Joseph now accepted without question the two-fold office with which he was charged, protector of Mary's honor and foster father of the child that was to be born. He took Mary with him from Nazareth to Bethlehem, when, in compliance with the Roman edict, it was necessary to return there for the census-taking. Then came the birth of the Lord. We know that Joseph was at the stable of the inn beside his wife when the three wise men, following a star, came there out of the East to honor the newborn child with precious gifts. The infant was duly circumcized, and when the forty days prescribed by Mosaic law were passed, Joseph and Mary took him to the temple in Jerusalem. A certain holy man named Simeon, to whom it had been revealed that he would not die until he had seen the Christ, was in the temple on that day, and when he saw Jesus, he knew that this was the promised Messiah. The priest blessed Joseph and Mary and spoke of the glory that had come to them.
The angel of the Lord again appeared to Joseph to tell him to flee with his family into Egypt to escape the wrath of the jealous King Herod. Obediently Joseph hastened to comply, and the family stayed in Egypt until word came of Herod's death, when it was safe for them to return to their homeland. Back in the pleasant hill-town of Nazareth, Joseph carried on his trade, teaching it to Jesus as the boy grew older. The important event of every year was the Passover, when the pious traveled to Jerusalem to share in the ceremonies. Joseph and Mary were in the habit of going on this journey, and we are told that Joseph shared his wife's anxiety when, on one such occasion, the twelve-year-old Jesus became separated from them, and was later found debating with the learned men in the temple. Thus all we know of Joseph adds to the picture of the gentle, protective father and husband.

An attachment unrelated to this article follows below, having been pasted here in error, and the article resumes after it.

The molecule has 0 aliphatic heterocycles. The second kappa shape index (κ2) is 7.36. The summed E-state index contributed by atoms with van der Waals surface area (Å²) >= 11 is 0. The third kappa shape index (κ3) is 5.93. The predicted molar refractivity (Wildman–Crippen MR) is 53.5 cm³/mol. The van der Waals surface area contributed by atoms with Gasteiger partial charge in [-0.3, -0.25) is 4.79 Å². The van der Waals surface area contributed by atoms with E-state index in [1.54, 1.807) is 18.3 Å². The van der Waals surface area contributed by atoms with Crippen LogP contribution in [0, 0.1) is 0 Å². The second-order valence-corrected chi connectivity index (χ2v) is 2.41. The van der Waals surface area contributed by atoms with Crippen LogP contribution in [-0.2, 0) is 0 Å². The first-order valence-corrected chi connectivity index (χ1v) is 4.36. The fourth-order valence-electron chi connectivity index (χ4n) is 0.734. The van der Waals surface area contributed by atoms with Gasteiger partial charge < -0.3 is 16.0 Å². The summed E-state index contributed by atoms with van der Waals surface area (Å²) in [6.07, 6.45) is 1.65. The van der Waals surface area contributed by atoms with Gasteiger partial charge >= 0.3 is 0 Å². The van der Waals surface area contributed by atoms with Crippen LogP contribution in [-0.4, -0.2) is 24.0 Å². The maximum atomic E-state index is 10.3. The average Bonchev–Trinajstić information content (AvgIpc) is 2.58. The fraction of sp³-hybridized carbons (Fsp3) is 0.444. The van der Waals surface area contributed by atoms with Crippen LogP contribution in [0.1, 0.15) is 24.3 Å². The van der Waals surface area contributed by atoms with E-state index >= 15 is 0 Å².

Veneration of this saint played no part in primitive Christianity. Recognition seems to have developed first among the Copts, a branch of Eastern Christendom. Devotion to St. Joseph was practiced from very early times in Ireland, and in the Middle Ages in Europe many fanciful stories were woven about his name. In spite of this popularity, it was not until 1870, under Pope Pius IX, that he was proclaimed patron of the Universal Church, and Wednesdays in March were set for special devotion to him. The great number of churches dedicated to St. Joseph is an indication of the breadth and depth of this veneration. St. Joseph is patron of carpenters and of a happy death; his symbols are the rod and the plane.
Celebration of Feast Day is March 19.